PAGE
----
Eye of the storm: The brokerage house that could

Topline Securities rapid success and entrenched market position.


Kazim Alam October 12, 2013
Topline Securities rapid success and entrenched market position.

KARACHI:


It is said that rumours are carried by haters, spread by fools and accepted by idiots.


In the latter half of the previous month, the stock market was abuzz with rumours that a leading brokerage house of the country was in deep trouble after some of its high net worth individuals received margin calls on their leveraged positions.

Like all rumours, however, this one also died down eventually, but not without creating some panic in the stock market. Arguably, it was one of the many reasons why the benchmark index slipped 8.3% between August 15 and September 2.

The brokerage house in question was Topline Securities, and the man in the eye of the storm was its CEO, Mohammed Sohail.

“Our revenue and market share are better than a lot of so-called high quality, big brokers of the country. Seeing an entrepreneur running a successful brokerage business after he started from scratch 20 years ago creates an obvious element of jealousy among people,” Sohail told The Express Tribune in a recent interview.

But how exactly can it be ascertained that a company is indeed a brokerage heavyweight, given that a sizeable number of firms insist on being the leading player in the market?

Globally, many stock exchanges issue official data that reflect the market share of each player regularly. But the Karachi Stock Exchange (KSE) issues no such data − not for the ready market at least – that could help analysts determine the actual size of individual brokerage houses.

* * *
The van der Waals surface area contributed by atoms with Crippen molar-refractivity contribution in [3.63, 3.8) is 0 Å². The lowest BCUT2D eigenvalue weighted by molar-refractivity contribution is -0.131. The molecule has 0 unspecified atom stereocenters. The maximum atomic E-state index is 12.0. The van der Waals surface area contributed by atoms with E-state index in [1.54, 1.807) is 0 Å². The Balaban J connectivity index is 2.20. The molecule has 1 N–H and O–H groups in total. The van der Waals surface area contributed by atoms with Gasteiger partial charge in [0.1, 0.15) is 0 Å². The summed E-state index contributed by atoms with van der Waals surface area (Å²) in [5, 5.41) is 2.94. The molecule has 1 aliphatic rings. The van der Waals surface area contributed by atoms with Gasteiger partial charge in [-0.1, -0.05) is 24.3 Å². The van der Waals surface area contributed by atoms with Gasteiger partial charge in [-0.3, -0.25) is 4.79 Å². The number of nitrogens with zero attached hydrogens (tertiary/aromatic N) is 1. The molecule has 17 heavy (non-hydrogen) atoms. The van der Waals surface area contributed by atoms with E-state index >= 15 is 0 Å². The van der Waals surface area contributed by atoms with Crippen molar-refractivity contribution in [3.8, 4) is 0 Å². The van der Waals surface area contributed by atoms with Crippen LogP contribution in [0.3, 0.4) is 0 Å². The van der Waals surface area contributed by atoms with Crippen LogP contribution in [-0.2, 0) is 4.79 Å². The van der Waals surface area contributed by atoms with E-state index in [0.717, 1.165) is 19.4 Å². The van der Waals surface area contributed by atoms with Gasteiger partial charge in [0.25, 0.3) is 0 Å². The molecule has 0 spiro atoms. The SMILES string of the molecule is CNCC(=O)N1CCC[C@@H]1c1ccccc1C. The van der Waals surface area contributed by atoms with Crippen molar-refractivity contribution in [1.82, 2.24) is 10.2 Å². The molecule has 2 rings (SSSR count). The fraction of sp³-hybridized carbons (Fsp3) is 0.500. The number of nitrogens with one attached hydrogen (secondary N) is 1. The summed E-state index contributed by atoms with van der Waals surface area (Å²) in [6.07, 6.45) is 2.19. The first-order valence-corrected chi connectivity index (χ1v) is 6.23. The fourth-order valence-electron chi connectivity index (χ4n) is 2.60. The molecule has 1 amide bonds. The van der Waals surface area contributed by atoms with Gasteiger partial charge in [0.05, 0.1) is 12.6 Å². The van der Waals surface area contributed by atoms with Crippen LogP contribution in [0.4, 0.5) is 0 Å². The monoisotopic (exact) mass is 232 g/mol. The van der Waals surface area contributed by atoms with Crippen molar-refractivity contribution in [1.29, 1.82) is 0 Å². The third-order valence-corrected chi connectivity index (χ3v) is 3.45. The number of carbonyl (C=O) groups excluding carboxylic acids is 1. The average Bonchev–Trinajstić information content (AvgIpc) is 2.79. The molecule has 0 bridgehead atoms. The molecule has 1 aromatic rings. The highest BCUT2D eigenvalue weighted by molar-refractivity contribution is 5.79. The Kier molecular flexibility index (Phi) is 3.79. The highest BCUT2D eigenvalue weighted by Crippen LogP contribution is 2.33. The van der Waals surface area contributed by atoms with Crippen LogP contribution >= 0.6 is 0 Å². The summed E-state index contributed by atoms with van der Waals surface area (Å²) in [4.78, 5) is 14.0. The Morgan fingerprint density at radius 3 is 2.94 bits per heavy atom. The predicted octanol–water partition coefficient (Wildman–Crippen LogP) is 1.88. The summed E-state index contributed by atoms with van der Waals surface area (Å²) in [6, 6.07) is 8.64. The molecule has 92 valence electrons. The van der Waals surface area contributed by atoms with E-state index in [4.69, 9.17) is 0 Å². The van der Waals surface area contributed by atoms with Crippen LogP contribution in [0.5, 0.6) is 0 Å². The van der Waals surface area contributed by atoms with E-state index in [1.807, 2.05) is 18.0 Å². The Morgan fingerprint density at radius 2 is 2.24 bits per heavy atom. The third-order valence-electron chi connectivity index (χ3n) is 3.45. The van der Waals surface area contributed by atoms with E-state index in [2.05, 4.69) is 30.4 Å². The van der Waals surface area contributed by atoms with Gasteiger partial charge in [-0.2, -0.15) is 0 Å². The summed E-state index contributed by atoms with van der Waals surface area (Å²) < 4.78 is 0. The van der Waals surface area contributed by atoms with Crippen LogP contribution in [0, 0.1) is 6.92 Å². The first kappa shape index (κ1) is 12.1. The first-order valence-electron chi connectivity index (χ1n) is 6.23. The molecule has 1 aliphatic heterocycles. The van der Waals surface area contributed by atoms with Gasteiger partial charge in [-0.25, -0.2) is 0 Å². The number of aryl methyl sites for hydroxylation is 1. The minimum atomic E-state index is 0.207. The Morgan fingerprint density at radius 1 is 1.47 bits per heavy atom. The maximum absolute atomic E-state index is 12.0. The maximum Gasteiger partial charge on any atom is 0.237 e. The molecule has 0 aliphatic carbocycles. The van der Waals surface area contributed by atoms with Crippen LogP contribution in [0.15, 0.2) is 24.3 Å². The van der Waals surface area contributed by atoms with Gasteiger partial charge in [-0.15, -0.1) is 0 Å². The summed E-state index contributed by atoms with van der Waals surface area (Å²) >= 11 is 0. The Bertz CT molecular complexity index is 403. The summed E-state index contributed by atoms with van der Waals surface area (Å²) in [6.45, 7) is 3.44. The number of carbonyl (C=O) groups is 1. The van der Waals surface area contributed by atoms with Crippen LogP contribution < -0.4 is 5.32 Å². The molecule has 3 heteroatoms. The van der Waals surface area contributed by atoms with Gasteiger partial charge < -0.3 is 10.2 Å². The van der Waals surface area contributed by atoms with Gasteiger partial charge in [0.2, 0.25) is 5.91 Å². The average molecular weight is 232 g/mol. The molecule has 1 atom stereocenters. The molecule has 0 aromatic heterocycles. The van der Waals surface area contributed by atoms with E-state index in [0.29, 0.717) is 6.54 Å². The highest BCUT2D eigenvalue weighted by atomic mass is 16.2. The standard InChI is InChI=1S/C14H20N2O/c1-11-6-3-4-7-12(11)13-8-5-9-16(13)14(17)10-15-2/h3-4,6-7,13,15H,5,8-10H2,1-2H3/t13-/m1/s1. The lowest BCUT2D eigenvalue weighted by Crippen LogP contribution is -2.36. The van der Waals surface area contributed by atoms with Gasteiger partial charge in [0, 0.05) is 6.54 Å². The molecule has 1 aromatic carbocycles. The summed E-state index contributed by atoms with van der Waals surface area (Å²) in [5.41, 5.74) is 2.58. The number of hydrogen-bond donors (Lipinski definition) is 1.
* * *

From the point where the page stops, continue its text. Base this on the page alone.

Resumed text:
Although the derivates market is larger than the cash market in many countries of the world − including India where the former is 20 times bigger than the latter – it is still underdeveloped in Pakistan, where it is one-fifth of the country’s cash market. While nobody knows the exact market share of any brokerage house in the KSE’s ready market, the exchange’s website publishes futures open interest of brokers (value-wise) in every stock on a daily basis.

In the derivates market of roughly Rs3.5 billion, the open interest of Topline Securities hovers around Rs500 million on a typical day. This means Topline Securities’ leveraged positions in futures constitute between 10% and 20% of the total market size on any given day, making it one of the country’s leading brokers.

Other dominant players include Arif Habib Limited, JS Global, KASB Securities, and a few others.

From analyst to CEO

Sohail started off as a research analyst, an entry-level position, in 1994 after graduating from the Institute of Business Administration. He was working as director of broking at JS Global in 2008 when the global recession kicked in, while a separate crisis in the domestic capital markets shut the KSE for over three months.

Sohail, the business-savvy scion of a Memon family, identified an opportunity amidst all the chaos wreaking havoc on the stock market at the peak of the financial crisis: he bought a brokerage seat on the KSE, whose cost had suddenly plummeted by more than 50% from Rs150 million to Rs70-80 million.

“I took out all my savings and got help from my family and friends to buy the company, which was in distress. We injected equity and changed its management,” he said. “Today, the result is in front of you.”

Last week, Asiamoney ranked Topline Securities as the best brokerage house in Pakistan in its latest Brokers Poll 2013. Apart from brokers’ ranking from the CFA Association’s Pakistan chapter, Asiamoney is the only globally reputed organisation that puts out such rankings regularly. (Euromoney has issued such rankings, but it has not been consistent.)

It was the first time that any Pakistani broker has been ranked number one for three years in a row by Asiamoney.

“Post-financial crisis, one of the things local and international investors look for in a brokerage house is whether or not the broker has a prop book,” Sohail said, claiming that all big names in Pakistan’s brokerage industry run prop books.

Front-running, or market abuse, becomes possible only when a broker has a prop book. Many brokers have a reputation of buying shares with company’s money and selling them on to their clients, thus becoming investors in the process.

“We have a lot of cash lying with us, but we don’t have a prop book. That has earned us investors’ trust,” Sohail said. “No wonder, one-third of our revenues comes from foreign fund managers alone.”

Published in The Express Tribune, October 13th, 2013.

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